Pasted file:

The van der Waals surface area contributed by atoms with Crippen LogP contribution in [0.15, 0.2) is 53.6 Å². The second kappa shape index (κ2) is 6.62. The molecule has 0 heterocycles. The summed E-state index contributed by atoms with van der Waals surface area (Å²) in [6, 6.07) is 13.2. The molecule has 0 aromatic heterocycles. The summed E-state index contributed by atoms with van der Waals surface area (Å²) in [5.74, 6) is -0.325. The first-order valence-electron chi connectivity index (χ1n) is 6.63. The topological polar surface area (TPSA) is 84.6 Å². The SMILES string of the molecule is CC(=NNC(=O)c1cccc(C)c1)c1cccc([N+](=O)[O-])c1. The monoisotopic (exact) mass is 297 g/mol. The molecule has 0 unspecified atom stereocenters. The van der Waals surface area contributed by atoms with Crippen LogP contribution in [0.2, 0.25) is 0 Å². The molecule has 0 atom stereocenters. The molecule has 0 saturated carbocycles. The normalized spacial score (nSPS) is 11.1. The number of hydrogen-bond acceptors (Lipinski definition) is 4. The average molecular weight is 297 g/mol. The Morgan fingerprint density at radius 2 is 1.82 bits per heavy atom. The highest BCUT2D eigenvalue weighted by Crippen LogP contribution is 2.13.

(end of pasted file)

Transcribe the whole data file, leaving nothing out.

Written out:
The van der Waals surface area contributed by atoms with Crippen LogP contribution in [0.15, 0.2) is 53.6 Å². The second kappa shape index (κ2) is 6.62. The molecule has 0 heterocycles. The summed E-state index contributed by atoms with van der Waals surface area (Å²) in [6, 6.07) is 13.2. The molecule has 0 aromatic heterocycles. The summed E-state index contributed by atoms with van der Waals surface area (Å²) in [5.74, 6) is -0.325. The first-order valence-electron chi connectivity index (χ1n) is 6.63. The topological polar surface area (TPSA) is 84.6 Å². The SMILES string of the molecule is CC(=NNC(=O)c1cccc(C)c1)c1cccc([N+](=O)[O-])c1. The monoisotopic (exact) mass is 297 g/mol. The molecule has 0 unspecified atom stereocenters. The van der Waals surface area contributed by atoms with Crippen LogP contribution in [0.2, 0.25) is 0 Å². The molecule has 0 atom stereocenters. The molecule has 0 saturated carbocycles. The normalized spacial score (nSPS) is 11.1. The number of hydrogen-bond acceptors (Lipinski definition) is 4. The average molecular weight is 297 g/mol. The Morgan fingerprint density at radius 2 is 1.82 bits per heavy atom. The highest BCUT2D eigenvalue weighted by Crippen LogP contribution is 2.13.